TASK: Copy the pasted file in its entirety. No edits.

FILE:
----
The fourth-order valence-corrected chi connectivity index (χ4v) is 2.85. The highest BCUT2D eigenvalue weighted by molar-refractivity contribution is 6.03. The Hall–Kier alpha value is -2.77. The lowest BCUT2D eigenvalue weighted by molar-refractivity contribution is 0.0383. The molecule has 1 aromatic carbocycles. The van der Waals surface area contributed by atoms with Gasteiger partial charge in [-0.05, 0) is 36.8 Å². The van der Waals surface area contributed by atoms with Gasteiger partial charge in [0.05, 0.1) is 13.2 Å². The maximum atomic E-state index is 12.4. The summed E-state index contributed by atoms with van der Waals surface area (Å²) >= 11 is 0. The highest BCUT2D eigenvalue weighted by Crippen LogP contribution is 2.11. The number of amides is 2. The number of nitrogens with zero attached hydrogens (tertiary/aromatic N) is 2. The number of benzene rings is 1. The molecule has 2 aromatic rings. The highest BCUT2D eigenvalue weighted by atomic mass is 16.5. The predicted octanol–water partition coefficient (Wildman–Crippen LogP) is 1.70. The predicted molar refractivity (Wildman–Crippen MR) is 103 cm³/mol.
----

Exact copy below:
The fourth-order valence-corrected chi connectivity index (χ4v) is 2.85. The highest BCUT2D eigenvalue weighted by molar-refractivity contribution is 6.03. The Hall–Kier alpha value is -2.77. The lowest BCUT2D eigenvalue weighted by molar-refractivity contribution is 0.0383. The molecule has 1 aromatic carbocycles. The van der Waals surface area contributed by atoms with Gasteiger partial charge in [-0.05, 0) is 36.8 Å². The van der Waals surface area contributed by atoms with Gasteiger partial charge in [0.05, 0.1) is 13.2 Å². The maximum atomic E-state index is 12.4. The summed E-state index contributed by atoms with van der Waals surface area (Å²) >= 11 is 0. The highest BCUT2D eigenvalue weighted by Crippen LogP contribution is 2.11. The number of amides is 2. The number of nitrogens with zero attached hydrogens (tertiary/aromatic N) is 2. The number of benzene rings is 1. The molecule has 2 aromatic rings. The highest BCUT2D eigenvalue weighted by atomic mass is 16.5. The predicted octanol–water partition coefficient (Wildman–Crippen LogP) is 1.70. The predicted molar refractivity (Wildman–Crippen MR) is 103 cm³/mol.